Lower Sioux Community, SRDC, more receive grants

Minnesota Dept. of Commerce awards total of $6 million statewide

The Lower Sioux Community, the Southwest Regional Development Commission, and utility cooperatives like Great River Energy are all on the list of groups receiving a total of $6 million in grants from the Minnesota Department of Commerce.

The Department of Commerce announced last week that it had awarded grants to 25 community organizations and tribal nations through the State Competitiveness Fund. The local capacity grants will help recipients pursue federal clean energy funding opportunities.

“Local and tribal communities across Minnesota have bold and innovative ideas for their clean energy futures. With these grants, Commerce is supporting these communities to take action now,” said Commerce Commissioner Grace Arnold. “This announcement is one of the many ways that Commerce is helping Minnesotans to leverage the billions in federal clean energy funds.”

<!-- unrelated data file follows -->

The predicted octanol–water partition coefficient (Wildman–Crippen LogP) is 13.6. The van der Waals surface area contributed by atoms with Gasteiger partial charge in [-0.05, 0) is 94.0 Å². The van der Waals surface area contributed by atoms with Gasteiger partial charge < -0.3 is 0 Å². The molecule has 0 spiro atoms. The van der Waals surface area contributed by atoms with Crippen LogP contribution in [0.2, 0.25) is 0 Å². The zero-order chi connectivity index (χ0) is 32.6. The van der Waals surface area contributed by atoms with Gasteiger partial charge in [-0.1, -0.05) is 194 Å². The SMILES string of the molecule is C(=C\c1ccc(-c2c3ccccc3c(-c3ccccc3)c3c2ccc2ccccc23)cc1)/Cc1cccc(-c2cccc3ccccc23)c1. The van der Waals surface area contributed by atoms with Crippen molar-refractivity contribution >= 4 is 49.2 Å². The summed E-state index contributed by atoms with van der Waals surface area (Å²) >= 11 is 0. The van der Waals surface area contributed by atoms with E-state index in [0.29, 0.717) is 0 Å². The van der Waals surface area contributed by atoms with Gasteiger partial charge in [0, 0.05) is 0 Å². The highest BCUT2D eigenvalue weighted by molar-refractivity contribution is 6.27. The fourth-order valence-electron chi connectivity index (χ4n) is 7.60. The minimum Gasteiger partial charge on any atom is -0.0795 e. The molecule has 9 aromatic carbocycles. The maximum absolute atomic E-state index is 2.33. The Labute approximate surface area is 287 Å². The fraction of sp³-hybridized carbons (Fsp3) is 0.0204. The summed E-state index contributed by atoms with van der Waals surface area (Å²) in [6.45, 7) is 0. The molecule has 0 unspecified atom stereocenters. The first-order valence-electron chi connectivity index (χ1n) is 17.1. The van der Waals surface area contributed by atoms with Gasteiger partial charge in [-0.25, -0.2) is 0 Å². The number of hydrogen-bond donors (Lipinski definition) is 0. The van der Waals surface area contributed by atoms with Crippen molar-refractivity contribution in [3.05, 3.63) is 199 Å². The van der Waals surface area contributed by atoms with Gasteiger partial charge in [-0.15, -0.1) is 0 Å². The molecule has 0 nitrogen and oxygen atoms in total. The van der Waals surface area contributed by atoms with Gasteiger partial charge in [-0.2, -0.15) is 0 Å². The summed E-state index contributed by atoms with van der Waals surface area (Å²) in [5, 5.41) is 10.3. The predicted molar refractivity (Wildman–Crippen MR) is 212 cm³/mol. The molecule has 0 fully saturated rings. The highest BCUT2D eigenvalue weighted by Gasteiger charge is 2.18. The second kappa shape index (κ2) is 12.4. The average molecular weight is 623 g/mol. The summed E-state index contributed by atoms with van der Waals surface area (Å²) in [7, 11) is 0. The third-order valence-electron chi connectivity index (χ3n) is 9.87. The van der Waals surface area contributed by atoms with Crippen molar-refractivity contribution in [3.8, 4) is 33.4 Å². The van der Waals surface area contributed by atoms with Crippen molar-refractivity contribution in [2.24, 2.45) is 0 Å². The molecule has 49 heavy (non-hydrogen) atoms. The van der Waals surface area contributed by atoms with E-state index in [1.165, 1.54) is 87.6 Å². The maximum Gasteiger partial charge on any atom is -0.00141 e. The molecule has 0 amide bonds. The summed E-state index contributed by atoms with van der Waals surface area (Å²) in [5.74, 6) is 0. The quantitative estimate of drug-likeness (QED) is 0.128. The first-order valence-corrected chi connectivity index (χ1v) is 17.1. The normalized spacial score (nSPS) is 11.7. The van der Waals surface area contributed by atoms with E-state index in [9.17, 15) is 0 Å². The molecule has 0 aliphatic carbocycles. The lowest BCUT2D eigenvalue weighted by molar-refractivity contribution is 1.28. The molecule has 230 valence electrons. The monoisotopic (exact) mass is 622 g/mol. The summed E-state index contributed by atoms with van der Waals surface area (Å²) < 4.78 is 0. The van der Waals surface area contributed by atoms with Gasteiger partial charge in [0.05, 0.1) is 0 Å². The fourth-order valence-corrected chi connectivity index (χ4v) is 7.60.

The local capacity grants range in amounts from $100,000 to $290,000, the Department of Commerce said. The list of 25 grant recipients includes all 10 of Minnesota’s regional development commissions, four tribal nations and the Midwest Tribal Energy Resources association, several nonprofit organizations, three utility groups, and the University of Minnesota Humphrey School of Public Affairs.

Grant recipients in southwest Minnesota included the Lower Sioux Community, the Southwest Regional Development Commission, and the Upper Minnesota Valley Regional Development Commission. Utility organizations like the Minnesota Municipal Utilities Commission, the Minnesota Rural Electric Association and Great River Energy also received grants.

The grants funds will be used to help bring in grant writing expertise that communities and tribes do not have, the Department of Commerce said. The grants will also be used for grantees to engage their communities to determine what kinds of federal clean energy grant proposals to pursue. For the regional development commissions, that involves engaging multiple counties, dozens of cities and towns, schools and businesses, the Department of Commerce said.


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